Naturally odor- and allergy-resistant, bamboo sheets are a great year-round option for anyone who’s sensitive to indoor allergens. Come winter, you’ll love these, from Cariloha, for their extra-soft twill weave and thermal-regulating properties, which help prevent big temperature swings throughout the night. Their smooth finish easily rivals that of high-thread-count cotton, and they’re every bit as moisture-wicking, too.
The best duvets and comforters for winter
Whether you opt for a down or down alternative comforter will depend, in part, on if you lead a vegan lifestyle or suffer from indoor allergies. Generally, however, goose-down options tend to be as plush and warm as winter bedding gets.
Brooklinen recently re-launched its version of a down comforter in three weights, including an ultra-warm one, which boasts a high fill power of 750 (which is basically a measure of the fluffiness and insulating power of the down). It’s made with 80-percent Hutterite goose down and features a baffle-box construction to keep all the pure down clusters evenly distributed throughout.
Love down comforters, but prefer the flexibility of a duvet that you can slip in or out of its cover? Look no further than this down duvet insert from Morrow Soft Goods, which sports a 700 fill power (a mark of high fluffiness) packed with 80-percent down clusters. Its double-stitched edges keep the down in place and maximize durability, while an outer shell composed of 100-percent cotton sateen promotes airflow throughout.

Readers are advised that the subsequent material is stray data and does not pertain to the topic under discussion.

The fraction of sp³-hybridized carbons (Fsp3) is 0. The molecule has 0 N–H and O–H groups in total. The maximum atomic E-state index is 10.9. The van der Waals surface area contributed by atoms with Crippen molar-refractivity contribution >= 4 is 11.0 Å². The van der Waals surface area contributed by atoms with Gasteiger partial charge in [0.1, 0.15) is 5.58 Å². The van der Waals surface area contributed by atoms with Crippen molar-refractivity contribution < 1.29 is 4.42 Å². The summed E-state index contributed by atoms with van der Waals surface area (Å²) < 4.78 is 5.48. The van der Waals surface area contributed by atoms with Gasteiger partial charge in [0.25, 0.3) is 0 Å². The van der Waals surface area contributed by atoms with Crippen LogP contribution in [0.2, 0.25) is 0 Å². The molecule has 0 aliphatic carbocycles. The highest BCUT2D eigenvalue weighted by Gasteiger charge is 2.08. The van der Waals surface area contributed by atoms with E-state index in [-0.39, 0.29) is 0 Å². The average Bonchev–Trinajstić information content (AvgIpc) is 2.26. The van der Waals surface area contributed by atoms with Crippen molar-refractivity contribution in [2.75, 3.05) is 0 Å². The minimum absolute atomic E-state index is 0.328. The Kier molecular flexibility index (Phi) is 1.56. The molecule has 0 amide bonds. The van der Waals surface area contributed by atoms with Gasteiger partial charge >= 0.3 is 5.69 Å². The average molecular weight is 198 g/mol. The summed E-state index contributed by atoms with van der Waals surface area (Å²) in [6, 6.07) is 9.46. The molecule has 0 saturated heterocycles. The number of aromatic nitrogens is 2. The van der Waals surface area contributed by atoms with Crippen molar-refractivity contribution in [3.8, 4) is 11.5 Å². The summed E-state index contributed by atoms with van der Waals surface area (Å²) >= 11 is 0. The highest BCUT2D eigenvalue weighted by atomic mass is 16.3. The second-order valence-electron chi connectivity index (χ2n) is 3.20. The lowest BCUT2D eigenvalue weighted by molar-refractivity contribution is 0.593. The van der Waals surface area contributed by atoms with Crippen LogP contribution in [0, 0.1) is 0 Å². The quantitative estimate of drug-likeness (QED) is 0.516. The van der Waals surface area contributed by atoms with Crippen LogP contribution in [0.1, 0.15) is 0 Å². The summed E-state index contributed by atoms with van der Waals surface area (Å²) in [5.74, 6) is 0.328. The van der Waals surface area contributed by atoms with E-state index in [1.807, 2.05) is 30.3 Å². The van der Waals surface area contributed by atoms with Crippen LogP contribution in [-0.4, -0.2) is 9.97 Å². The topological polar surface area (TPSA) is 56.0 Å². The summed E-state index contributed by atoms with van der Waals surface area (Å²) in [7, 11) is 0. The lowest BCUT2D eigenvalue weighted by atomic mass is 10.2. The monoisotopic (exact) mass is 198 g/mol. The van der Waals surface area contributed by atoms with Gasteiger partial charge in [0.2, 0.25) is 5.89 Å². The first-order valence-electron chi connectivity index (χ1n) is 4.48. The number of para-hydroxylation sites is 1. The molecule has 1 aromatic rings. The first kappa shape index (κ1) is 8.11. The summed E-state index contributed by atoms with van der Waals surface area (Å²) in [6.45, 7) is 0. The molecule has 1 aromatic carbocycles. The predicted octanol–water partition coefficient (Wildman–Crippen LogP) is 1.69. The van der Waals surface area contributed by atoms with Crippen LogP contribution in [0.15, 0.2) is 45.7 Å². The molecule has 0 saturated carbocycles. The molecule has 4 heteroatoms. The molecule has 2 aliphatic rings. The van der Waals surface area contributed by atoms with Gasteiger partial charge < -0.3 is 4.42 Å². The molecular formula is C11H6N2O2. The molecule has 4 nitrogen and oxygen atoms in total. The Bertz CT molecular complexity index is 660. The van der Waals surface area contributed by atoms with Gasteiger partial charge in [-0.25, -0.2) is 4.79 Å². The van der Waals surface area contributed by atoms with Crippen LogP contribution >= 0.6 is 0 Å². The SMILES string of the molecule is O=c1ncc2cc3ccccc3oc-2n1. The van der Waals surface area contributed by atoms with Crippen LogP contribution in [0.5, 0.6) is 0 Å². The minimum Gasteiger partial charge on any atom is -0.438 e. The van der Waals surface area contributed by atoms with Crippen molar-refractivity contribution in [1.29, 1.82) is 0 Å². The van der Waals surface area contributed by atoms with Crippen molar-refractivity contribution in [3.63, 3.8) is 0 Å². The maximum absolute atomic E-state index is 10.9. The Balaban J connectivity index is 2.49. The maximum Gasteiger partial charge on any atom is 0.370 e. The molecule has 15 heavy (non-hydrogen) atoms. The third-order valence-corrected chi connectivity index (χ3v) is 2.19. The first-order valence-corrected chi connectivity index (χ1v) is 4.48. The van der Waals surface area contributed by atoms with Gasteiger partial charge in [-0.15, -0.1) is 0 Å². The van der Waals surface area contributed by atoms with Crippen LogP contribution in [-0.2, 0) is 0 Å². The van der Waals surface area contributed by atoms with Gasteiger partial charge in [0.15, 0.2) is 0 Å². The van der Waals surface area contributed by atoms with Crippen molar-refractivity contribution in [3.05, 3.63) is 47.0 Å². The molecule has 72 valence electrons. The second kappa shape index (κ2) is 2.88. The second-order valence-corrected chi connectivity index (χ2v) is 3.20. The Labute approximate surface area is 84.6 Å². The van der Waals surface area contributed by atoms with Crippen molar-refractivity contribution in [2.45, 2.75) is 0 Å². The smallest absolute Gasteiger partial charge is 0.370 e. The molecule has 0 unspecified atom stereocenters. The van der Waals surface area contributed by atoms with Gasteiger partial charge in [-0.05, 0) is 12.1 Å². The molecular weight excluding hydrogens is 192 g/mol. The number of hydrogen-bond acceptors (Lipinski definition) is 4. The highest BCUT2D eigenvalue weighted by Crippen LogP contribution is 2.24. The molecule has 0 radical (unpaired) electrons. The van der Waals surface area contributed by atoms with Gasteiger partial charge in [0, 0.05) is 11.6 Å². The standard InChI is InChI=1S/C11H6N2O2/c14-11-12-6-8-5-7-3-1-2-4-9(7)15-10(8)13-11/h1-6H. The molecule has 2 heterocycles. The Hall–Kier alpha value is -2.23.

If a soft-to-the-touch feel is your top priority for a comforter, you need this synthetic (read: cost-effective) option from Amazon, where’s it’s clocked thousands of five-star reviews. Fluffy micromink polyester lines one side, and faux Sherpa fleece lines the other, making it a one-two punch for cozy texture. And because it doesn’t contain natural fabrics, it’s also easy to clean: You can machine-wash and tumble-dry on low.
The best blankets and quilts for winter
There’s something about a waffle weave that’s just as pleasing to touch as it is to behold. And this waffle-weave bed blanket from Boll & Branch is sized just right to add an extra full layer to your winter-bedding setup, whether it’s placed under or over a quilt or comforter. It’s made with 100-percent-organic cotton for breathability and just gets softer and bouncier in texture with every wash.
Layers of long-staple Turkish cotton and insulating poly batting fill give this quilt next-level loft. But don’t let its cloud-like breeziness fool you: Envelope yourself in it, and you’ll quickly find it’s warming enough to ward off any wintertime chill. It’s also pre-washed for maximum softness right out of the box.
What would a roundup of winter bedding be without at least one mention of a heated blanket? Ideal for anyone who could use an electrically powered boost of warmth before dozing off (and would rather not crank the heat), or in situations where one bedmate runs colder than another, a heated blanket simplifies the warm-up process. This fast-heating option from Tefici has three heat settings and turns off automatically after four hours to prevent overheating.